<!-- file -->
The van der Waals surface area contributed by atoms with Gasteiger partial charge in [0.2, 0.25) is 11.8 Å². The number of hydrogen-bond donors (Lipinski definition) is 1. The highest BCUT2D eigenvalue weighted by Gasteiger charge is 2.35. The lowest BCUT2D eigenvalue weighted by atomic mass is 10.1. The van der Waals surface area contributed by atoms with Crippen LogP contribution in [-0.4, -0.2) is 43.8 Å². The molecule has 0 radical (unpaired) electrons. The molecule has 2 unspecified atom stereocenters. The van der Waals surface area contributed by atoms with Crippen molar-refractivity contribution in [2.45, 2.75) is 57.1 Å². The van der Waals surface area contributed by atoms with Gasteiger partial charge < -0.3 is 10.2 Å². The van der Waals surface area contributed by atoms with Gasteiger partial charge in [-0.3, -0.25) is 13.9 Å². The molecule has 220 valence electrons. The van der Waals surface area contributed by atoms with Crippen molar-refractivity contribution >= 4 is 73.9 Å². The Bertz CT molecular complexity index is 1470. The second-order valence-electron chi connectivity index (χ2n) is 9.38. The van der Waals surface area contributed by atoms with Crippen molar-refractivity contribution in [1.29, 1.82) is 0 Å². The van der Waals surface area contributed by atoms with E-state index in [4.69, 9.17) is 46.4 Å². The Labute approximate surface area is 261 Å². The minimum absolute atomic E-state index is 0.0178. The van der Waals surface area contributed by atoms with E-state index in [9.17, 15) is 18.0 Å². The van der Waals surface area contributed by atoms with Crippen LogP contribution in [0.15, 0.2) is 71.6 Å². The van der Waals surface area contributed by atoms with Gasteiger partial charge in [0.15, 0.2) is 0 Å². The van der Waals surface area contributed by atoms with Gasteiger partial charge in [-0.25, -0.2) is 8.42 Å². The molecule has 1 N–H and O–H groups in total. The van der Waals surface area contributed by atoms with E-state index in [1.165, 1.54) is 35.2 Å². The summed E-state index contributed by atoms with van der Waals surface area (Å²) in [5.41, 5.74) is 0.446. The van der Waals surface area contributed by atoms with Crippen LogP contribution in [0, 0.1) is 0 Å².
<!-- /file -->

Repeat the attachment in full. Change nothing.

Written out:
The van der Waals surface area contributed by atoms with Gasteiger partial charge in [0.2, 0.25) is 11.8 Å². The number of hydrogen-bond donors (Lipinski definition) is 1. The highest BCUT2D eigenvalue weighted by Gasteiger charge is 2.35. The lowest BCUT2D eigenvalue weighted by atomic mass is 10.1. The van der Waals surface area contributed by atoms with Crippen LogP contribution in [-0.4, -0.2) is 43.8 Å². The molecule has 0 radical (unpaired) electrons. The molecule has 2 unspecified atom stereocenters. The van der Waals surface area contributed by atoms with Crippen molar-refractivity contribution in [2.45, 2.75) is 57.1 Å². The van der Waals surface area contributed by atoms with Gasteiger partial charge < -0.3 is 10.2 Å². The van der Waals surface area contributed by atoms with Gasteiger partial charge in [-0.3, -0.25) is 13.9 Å². The molecule has 220 valence electrons. The van der Waals surface area contributed by atoms with Crippen molar-refractivity contribution >= 4 is 73.9 Å². The Bertz CT molecular complexity index is 1470. The second-order valence-electron chi connectivity index (χ2n) is 9.38. The van der Waals surface area contributed by atoms with Crippen molar-refractivity contribution in [1.29, 1.82) is 0 Å². The van der Waals surface area contributed by atoms with E-state index in [4.69, 9.17) is 46.4 Å². The Labute approximate surface area is 261 Å². The minimum absolute atomic E-state index is 0.0178. The van der Waals surface area contributed by atoms with E-state index in [9.17, 15) is 18.0 Å². The van der Waals surface area contributed by atoms with Crippen LogP contribution in [0.15, 0.2) is 71.6 Å². The van der Waals surface area contributed by atoms with Gasteiger partial charge in [0.15, 0.2) is 0 Å². The van der Waals surface area contributed by atoms with Gasteiger partial charge in [-0.25, -0.2) is 8.42 Å². The molecule has 1 N–H and O–H groups in total. The van der Waals surface area contributed by atoms with E-state index in [1.165, 1.54) is 35.2 Å². The summed E-state index contributed by atoms with van der Waals surface area (Å²) in [5.41, 5.74) is 0.446. The van der Waals surface area contributed by atoms with Crippen LogP contribution in [0, 0.1) is 0 Å².